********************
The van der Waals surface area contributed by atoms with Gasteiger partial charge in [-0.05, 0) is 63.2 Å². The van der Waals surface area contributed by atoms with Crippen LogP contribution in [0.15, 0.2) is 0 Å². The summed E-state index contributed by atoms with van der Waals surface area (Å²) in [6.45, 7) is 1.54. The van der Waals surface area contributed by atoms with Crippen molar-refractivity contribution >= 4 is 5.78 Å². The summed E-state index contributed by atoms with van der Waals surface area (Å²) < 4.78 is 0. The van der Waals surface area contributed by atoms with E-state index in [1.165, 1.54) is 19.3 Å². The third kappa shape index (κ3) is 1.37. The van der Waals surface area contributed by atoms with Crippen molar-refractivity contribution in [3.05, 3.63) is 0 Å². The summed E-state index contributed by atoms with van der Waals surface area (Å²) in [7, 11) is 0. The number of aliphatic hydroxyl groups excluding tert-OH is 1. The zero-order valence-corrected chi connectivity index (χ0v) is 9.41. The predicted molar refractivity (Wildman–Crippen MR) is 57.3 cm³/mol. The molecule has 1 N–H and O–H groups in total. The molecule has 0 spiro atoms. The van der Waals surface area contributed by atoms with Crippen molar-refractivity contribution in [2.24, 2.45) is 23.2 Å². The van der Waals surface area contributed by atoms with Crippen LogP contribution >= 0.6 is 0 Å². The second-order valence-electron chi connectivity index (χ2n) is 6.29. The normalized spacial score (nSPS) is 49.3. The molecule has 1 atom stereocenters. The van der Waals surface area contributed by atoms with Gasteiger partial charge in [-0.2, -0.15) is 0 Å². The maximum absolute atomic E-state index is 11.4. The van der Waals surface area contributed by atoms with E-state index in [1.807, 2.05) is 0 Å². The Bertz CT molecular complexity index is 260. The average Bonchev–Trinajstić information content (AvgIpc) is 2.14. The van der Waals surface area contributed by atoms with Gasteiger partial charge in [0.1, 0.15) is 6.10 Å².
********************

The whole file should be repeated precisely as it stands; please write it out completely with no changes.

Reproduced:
The van der Waals surface area contributed by atoms with Gasteiger partial charge in [-0.05, 0) is 63.2 Å². The van der Waals surface area contributed by atoms with Crippen LogP contribution in [0.15, 0.2) is 0 Å². The summed E-state index contributed by atoms with van der Waals surface area (Å²) in [6.45, 7) is 1.54. The van der Waals surface area contributed by atoms with Crippen molar-refractivity contribution >= 4 is 5.78 Å². The summed E-state index contributed by atoms with van der Waals surface area (Å²) < 4.78 is 0. The van der Waals surface area contributed by atoms with E-state index in [1.165, 1.54) is 19.3 Å². The third kappa shape index (κ3) is 1.37. The van der Waals surface area contributed by atoms with Crippen molar-refractivity contribution in [3.05, 3.63) is 0 Å². The summed E-state index contributed by atoms with van der Waals surface area (Å²) in [7, 11) is 0. The number of aliphatic hydroxyl groups excluding tert-OH is 1. The zero-order valence-corrected chi connectivity index (χ0v) is 9.41. The predicted molar refractivity (Wildman–Crippen MR) is 57.3 cm³/mol. The molecule has 1 N–H and O–H groups in total. The molecule has 0 spiro atoms. The van der Waals surface area contributed by atoms with Crippen molar-refractivity contribution in [2.24, 2.45) is 23.2 Å². The van der Waals surface area contributed by atoms with Crippen LogP contribution >= 0.6 is 0 Å². The second-order valence-electron chi connectivity index (χ2n) is 6.29. The normalized spacial score (nSPS) is 49.3. The molecule has 1 atom stereocenters. The van der Waals surface area contributed by atoms with Gasteiger partial charge in [-0.2, -0.15) is 0 Å². The maximum absolute atomic E-state index is 11.4. The van der Waals surface area contributed by atoms with E-state index in [1.807, 2.05) is 0 Å². The Bertz CT molecular complexity index is 260. The average Bonchev–Trinajstić information content (AvgIpc) is 2.14. The van der Waals surface area contributed by atoms with Gasteiger partial charge in [0.1, 0.15) is 6.10 Å².